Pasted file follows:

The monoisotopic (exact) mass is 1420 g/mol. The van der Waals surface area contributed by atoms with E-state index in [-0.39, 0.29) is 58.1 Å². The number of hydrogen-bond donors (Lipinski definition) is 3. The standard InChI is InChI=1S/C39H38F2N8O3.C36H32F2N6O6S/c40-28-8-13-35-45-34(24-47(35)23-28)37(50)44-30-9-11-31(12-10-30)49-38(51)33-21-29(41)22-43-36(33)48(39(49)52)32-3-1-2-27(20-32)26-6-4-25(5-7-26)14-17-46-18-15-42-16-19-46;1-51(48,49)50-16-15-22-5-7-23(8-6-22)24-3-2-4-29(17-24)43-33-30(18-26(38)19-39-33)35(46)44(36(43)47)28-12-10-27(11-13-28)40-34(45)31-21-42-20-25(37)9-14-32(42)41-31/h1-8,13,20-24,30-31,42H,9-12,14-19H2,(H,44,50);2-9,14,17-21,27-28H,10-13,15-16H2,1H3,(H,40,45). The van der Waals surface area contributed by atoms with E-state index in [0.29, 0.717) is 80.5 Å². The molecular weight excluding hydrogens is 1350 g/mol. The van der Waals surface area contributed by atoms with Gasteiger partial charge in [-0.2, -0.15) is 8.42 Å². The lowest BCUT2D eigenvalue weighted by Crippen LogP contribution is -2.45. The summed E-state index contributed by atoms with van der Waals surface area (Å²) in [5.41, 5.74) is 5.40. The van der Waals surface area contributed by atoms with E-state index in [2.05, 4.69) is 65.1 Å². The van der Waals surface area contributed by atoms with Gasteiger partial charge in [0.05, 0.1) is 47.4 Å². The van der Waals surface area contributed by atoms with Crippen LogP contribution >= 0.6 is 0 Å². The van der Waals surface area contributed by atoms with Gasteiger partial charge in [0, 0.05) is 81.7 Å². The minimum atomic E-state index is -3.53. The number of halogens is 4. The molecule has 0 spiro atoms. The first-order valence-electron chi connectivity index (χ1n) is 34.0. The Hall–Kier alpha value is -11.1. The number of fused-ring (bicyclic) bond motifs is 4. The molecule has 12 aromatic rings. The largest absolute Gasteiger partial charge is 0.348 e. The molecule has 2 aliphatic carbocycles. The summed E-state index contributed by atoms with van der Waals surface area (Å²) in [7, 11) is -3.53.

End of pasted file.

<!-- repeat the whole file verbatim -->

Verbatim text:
The monoisotopic (exact) mass is 1420 g/mol. The van der Waals surface area contributed by atoms with E-state index in [-0.39, 0.29) is 58.1 Å². The number of hydrogen-bond donors (Lipinski definition) is 3. The standard InChI is InChI=1S/C39H38F2N8O3.C36H32F2N6O6S/c40-28-8-13-35-45-34(24-47(35)23-28)37(50)44-30-9-11-31(12-10-30)49-38(51)33-21-29(41)22-43-36(33)48(39(49)52)32-3-1-2-27(20-32)26-6-4-25(5-7-26)14-17-46-18-15-42-16-19-46;1-51(48,49)50-16-15-22-5-7-23(8-6-22)24-3-2-4-29(17-24)43-33-30(18-26(38)19-39-33)35(46)44(36(43)47)28-12-10-27(11-13-28)40-34(45)31-21-42-20-25(37)9-14-32(42)41-31/h1-8,13,20-24,30-31,42H,9-12,14-19H2,(H,44,50);2-9,14,17-21,27-28H,10-13,15-16H2,1H3,(H,40,45). The van der Waals surface area contributed by atoms with E-state index in [0.29, 0.717) is 80.5 Å². The molecular weight excluding hydrogens is 1350 g/mol. The van der Waals surface area contributed by atoms with Gasteiger partial charge in [-0.2, -0.15) is 8.42 Å². The lowest BCUT2D eigenvalue weighted by Crippen LogP contribution is -2.45. The summed E-state index contributed by atoms with van der Waals surface area (Å²) in [5.41, 5.74) is 5.40. The van der Waals surface area contributed by atoms with E-state index in [2.05, 4.69) is 65.1 Å². The van der Waals surface area contributed by atoms with Gasteiger partial charge in [0.05, 0.1) is 47.4 Å². The van der Waals surface area contributed by atoms with Crippen LogP contribution >= 0.6 is 0 Å². The van der Waals surface area contributed by atoms with Gasteiger partial charge in [0, 0.05) is 81.7 Å². The minimum atomic E-state index is -3.53. The number of halogens is 4. The molecule has 0 spiro atoms. The first-order valence-electron chi connectivity index (χ1n) is 34.0. The Hall–Kier alpha value is -11.1. The number of fused-ring (bicyclic) bond motifs is 4. The molecule has 12 aromatic rings. The largest absolute Gasteiger partial charge is 0.348 e. The molecule has 2 aliphatic carbocycles. The summed E-state index contributed by atoms with van der Waals surface area (Å²) in [7, 11) is -3.53.